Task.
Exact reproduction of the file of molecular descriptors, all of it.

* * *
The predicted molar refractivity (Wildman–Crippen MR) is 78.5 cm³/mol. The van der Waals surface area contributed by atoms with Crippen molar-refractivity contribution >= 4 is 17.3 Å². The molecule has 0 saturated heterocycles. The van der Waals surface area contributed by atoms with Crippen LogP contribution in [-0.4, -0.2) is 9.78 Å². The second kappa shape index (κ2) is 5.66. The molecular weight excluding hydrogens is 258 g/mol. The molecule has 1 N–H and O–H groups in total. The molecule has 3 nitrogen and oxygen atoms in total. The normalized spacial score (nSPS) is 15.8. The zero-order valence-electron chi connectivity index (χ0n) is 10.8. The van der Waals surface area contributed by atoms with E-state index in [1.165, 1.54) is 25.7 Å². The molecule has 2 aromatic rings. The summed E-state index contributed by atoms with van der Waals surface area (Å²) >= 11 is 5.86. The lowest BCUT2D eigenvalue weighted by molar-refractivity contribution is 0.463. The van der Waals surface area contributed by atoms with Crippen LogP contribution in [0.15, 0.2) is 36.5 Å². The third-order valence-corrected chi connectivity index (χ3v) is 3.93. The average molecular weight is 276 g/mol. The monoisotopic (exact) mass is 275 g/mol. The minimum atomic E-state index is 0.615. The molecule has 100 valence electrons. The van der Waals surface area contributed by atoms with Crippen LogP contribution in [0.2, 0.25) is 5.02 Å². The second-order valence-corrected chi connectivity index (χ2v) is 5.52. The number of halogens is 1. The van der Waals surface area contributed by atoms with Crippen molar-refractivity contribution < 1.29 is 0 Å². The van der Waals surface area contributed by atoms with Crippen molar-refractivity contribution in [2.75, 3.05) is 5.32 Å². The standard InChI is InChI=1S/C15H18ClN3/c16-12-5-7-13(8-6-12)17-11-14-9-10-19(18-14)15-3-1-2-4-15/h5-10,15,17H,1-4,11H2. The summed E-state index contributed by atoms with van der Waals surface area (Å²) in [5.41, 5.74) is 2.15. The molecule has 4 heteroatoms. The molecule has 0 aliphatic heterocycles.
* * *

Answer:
The predicted molar refractivity (Wildman–Crippen MR) is 78.5 cm³/mol. The van der Waals surface area contributed by atoms with Crippen molar-refractivity contribution >= 4 is 17.3 Å². The molecule has 0 saturated heterocycles. The van der Waals surface area contributed by atoms with Crippen LogP contribution in [-0.4, -0.2) is 9.78 Å². The second kappa shape index (κ2) is 5.66. The molecular weight excluding hydrogens is 258 g/mol. The molecule has 1 N–H and O–H groups in total. The molecule has 3 nitrogen and oxygen atoms in total. The normalized spacial score (nSPS) is 15.8. The zero-order valence-electron chi connectivity index (χ0n) is 10.8. The van der Waals surface area contributed by atoms with E-state index in [1.165, 1.54) is 25.7 Å². The molecule has 2 aromatic rings. The summed E-state index contributed by atoms with van der Waals surface area (Å²) >= 11 is 5.86. The lowest BCUT2D eigenvalue weighted by molar-refractivity contribution is 0.463. The van der Waals surface area contributed by atoms with Crippen LogP contribution in [0.15, 0.2) is 36.5 Å². The third-order valence-corrected chi connectivity index (χ3v) is 3.93. The average molecular weight is 276 g/mol. The monoisotopic (exact) mass is 275 g/mol. The minimum atomic E-state index is 0.615. The molecule has 100 valence electrons. The van der Waals surface area contributed by atoms with Crippen LogP contribution in [0.2, 0.25) is 5.02 Å². The second-order valence-corrected chi connectivity index (χ2v) is 5.52. The number of halogens is 1. The van der Waals surface area contributed by atoms with Crippen molar-refractivity contribution < 1.29 is 0 Å². The van der Waals surface area contributed by atoms with Crippen molar-refractivity contribution in [2.75, 3.05) is 5.32 Å². The standard InChI is InChI=1S/C15H18ClN3/c16-12-5-7-13(8-6-12)17-11-14-9-10-19(18-14)15-3-1-2-4-15/h5-10,15,17H,1-4,11H2. The summed E-state index contributed by atoms with van der Waals surface area (Å²) in [5.41, 5.74) is 2.15. The molecule has 4 heteroatoms. The molecule has 0 aliphatic heterocycles.